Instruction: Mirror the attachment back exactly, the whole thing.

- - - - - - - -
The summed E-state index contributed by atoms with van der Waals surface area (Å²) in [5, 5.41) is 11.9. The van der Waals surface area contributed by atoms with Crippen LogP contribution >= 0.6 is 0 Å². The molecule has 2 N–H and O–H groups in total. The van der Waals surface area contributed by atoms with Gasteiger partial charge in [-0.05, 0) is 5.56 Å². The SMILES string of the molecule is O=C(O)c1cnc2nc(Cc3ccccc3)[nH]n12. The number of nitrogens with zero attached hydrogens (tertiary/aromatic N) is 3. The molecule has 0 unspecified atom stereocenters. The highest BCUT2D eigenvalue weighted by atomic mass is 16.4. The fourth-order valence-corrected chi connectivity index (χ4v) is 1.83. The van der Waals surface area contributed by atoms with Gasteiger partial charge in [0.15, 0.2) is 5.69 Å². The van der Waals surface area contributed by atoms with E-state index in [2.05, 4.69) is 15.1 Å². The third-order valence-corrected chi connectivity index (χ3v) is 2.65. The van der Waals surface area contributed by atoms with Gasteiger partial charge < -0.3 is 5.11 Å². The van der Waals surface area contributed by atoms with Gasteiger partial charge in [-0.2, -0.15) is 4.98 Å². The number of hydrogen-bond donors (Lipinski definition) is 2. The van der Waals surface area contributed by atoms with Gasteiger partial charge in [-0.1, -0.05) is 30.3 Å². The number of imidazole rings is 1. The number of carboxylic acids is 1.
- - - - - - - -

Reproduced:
The summed E-state index contributed by atoms with van der Waals surface area (Å²) in [5, 5.41) is 11.9. The van der Waals surface area contributed by atoms with Crippen LogP contribution >= 0.6 is 0 Å². The molecule has 2 N–H and O–H groups in total. The van der Waals surface area contributed by atoms with Gasteiger partial charge in [-0.05, 0) is 5.56 Å². The SMILES string of the molecule is O=C(O)c1cnc2nc(Cc3ccccc3)[nH]n12. The number of nitrogens with zero attached hydrogens (tertiary/aromatic N) is 3. The molecule has 0 unspecified atom stereocenters. The highest BCUT2D eigenvalue weighted by atomic mass is 16.4. The fourth-order valence-corrected chi connectivity index (χ4v) is 1.83. The van der Waals surface area contributed by atoms with Gasteiger partial charge in [0.15, 0.2) is 5.69 Å². The van der Waals surface area contributed by atoms with E-state index in [2.05, 4.69) is 15.1 Å². The third-order valence-corrected chi connectivity index (χ3v) is 2.65. The van der Waals surface area contributed by atoms with Gasteiger partial charge < -0.3 is 5.11 Å². The van der Waals surface area contributed by atoms with Gasteiger partial charge in [-0.2, -0.15) is 4.98 Å². The number of hydrogen-bond donors (Lipinski definition) is 2. The van der Waals surface area contributed by atoms with Gasteiger partial charge in [-0.1, -0.05) is 30.3 Å². The number of imidazole rings is 1. The number of carboxylic acids is 1.